- 15th St , Abu Dhabi, United Arab Emirates
- +971 2 642 9959
Al Muroor – is a part of the city we’ve mentioned in detail before. From bakeries to eateries and spas to salons, it’s an up-and-coming neighbourhood now rammed full of great restaurants such as Soulfull, Jones the Grocer and Shabby Chic. Competition for customers is naturally very high. Sitting on the edge of this location is Maharaja Palace, an Indian restaurant situated inside the Ramee Royal Hotel Apartments. And unfortunately, we were left thinking it might need to up its game to lure away custom from all those new kids on the block.
You’ll find it by taking the lift from the apartments’ lobby, which exits straight into the entrance of the eatery. A load of fish bobbing around two large fish tanks greet you as you enter, along with a waitress in a sari.
The décor has a touch of the colonials about it, thanks to some rather clever cabins for guests who want a bit of privacy. It’s a big restaurant, you could easily fit 20 or 30 people in here. The décor is all big wooden beams and dark frames around the windows.
Two HD TVs line the walls which were showing the news on our recent visit. We opted to sit in one of the train-style cabins, which is a fun way to dine, as the waitress had to slide open the door to serve our dishes and you have a bell to ring if you require any help. The only gripe we have about these cabins is the décor is a little old and worn. One of our sofa seats had a rather big dent in it and even the bell looked tatty.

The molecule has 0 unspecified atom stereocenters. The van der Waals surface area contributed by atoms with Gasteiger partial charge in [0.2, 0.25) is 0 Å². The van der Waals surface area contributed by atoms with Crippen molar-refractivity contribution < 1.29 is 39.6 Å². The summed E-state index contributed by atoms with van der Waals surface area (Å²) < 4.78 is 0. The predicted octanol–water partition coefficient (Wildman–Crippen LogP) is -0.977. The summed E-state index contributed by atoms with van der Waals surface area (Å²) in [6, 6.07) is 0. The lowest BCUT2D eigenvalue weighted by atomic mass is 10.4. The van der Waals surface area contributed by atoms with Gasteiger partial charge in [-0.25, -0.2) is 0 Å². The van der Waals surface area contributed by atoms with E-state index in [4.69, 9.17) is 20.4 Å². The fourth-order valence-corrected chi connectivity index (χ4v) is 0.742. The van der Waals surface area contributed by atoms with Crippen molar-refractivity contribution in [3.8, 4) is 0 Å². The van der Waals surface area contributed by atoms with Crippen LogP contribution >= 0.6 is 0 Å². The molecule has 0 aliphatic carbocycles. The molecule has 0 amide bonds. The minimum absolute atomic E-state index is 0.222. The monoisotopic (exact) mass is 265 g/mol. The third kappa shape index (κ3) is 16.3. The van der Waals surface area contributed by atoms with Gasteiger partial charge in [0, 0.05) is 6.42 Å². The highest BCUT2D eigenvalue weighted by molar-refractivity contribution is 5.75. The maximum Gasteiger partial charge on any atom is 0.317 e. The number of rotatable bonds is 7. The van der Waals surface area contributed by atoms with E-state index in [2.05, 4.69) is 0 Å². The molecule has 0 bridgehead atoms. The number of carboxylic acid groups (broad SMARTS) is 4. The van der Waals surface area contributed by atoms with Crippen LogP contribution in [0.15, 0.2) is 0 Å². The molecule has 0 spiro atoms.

We visited on a Friday lunchtime during the Holy Month of Ramadan, so we don’t feel it fair to pass comment on how busy they get, but the one thing that did frustrate was how slow the service was. Our waitress, while not unpleasant, was a tad stand-offish and did justify her slow pace by saying she was serving on her own. She seemed to be answering the phone a lot, so we can only assume that delivery orders were keeping her from looking after us.
The food was unfortunately lacklustre. To start, we ordered the hari ghara kebab and the kurmura jheenga prawns. The kebab of spinach patties were almost fluro green, nicely presented and well cooked, but were disappointingly bland and served, bizarrely, with tomato ketchup. The prawns in pastry resembled spring rolls (with tails sticking out of the end). The prawns were moist, tender and well cooked but let down by the rather ordinary pastry casing. It was the kind you’d buy from the supermarket and throw in the oven at home.
For our mains, we opted for the palak paneer lasooni and the chicken biryani. In a bid to be healthy after one too many iftars, we opted for the spinach-filled variety of the paneer (cottage cheese cubes) dish. The thick creamy sauce was moreish, but if you’re not a big fan of garlic, you should steer clear, as the taste was almost overwhelming. As we’re fans of the vampire-repelling onion genus, we’ll class it a success. The biryani, while looked great in a metal pot with a bread lid encasing the top, again frustrated. The chicken was well cooked, but the earthy, almost bitter taste meant plenty of the ample portion was left over.
Maharaja might be a palace, but the food unfortunately isn’t fit for a king at the moment.